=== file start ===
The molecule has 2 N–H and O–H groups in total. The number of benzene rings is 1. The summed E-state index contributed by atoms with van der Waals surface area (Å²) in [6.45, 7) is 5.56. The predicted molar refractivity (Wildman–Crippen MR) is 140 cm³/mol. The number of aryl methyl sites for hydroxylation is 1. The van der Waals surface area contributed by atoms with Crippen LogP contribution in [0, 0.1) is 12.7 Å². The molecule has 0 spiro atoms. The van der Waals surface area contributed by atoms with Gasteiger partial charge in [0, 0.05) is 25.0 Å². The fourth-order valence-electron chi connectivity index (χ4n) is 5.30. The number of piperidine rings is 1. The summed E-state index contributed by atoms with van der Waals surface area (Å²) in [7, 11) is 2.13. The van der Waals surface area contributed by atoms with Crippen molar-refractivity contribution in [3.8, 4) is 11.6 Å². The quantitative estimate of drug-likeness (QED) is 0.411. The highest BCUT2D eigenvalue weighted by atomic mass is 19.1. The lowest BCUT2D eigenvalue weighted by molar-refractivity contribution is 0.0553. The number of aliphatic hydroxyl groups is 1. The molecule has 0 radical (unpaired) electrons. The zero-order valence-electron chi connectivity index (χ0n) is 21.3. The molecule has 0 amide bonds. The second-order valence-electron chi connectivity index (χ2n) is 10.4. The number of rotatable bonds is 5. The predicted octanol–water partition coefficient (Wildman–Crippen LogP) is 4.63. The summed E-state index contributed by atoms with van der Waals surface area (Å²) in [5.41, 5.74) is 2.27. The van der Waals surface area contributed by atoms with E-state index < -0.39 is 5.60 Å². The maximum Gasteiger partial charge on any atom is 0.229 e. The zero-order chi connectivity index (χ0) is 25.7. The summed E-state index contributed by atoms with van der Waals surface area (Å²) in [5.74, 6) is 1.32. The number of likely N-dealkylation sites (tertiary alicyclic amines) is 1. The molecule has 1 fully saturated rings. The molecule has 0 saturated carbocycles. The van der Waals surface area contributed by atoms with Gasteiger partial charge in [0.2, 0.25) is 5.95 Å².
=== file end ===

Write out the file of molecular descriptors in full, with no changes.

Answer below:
The molecule has 2 N–H and O–H groups in total. The number of benzene rings is 1. The summed E-state index contributed by atoms with van der Waals surface area (Å²) in [6.45, 7) is 5.56. The predicted molar refractivity (Wildman–Crippen MR) is 140 cm³/mol. The number of aryl methyl sites for hydroxylation is 1. The van der Waals surface area contributed by atoms with Crippen LogP contribution in [0, 0.1) is 12.7 Å². The molecule has 0 spiro atoms. The van der Waals surface area contributed by atoms with Gasteiger partial charge in [0, 0.05) is 25.0 Å². The fourth-order valence-electron chi connectivity index (χ4n) is 5.30. The number of piperidine rings is 1. The summed E-state index contributed by atoms with van der Waals surface area (Å²) in [7, 11) is 2.13. The van der Waals surface area contributed by atoms with Crippen molar-refractivity contribution in [3.8, 4) is 11.6 Å². The quantitative estimate of drug-likeness (QED) is 0.411. The highest BCUT2D eigenvalue weighted by atomic mass is 19.1. The lowest BCUT2D eigenvalue weighted by molar-refractivity contribution is 0.0553. The number of aliphatic hydroxyl groups is 1. The molecule has 0 radical (unpaired) electrons. The zero-order valence-electron chi connectivity index (χ0n) is 21.3. The molecule has 0 amide bonds. The second-order valence-electron chi connectivity index (χ2n) is 10.4. The number of rotatable bonds is 5. The predicted octanol–water partition coefficient (Wildman–Crippen LogP) is 4.63. The summed E-state index contributed by atoms with van der Waals surface area (Å²) in [5.41, 5.74) is 2.27. The van der Waals surface area contributed by atoms with E-state index < -0.39 is 5.60 Å². The maximum Gasteiger partial charge on any atom is 0.229 e. The zero-order chi connectivity index (χ0) is 25.7. The summed E-state index contributed by atoms with van der Waals surface area (Å²) in [5.74, 6) is 1.32. The number of likely N-dealkylation sites (tertiary alicyclic amines) is 1. The molecule has 1 fully saturated rings. The molecule has 0 saturated carbocycles. The van der Waals surface area contributed by atoms with Gasteiger partial charge in [0.2, 0.25) is 5.95 Å².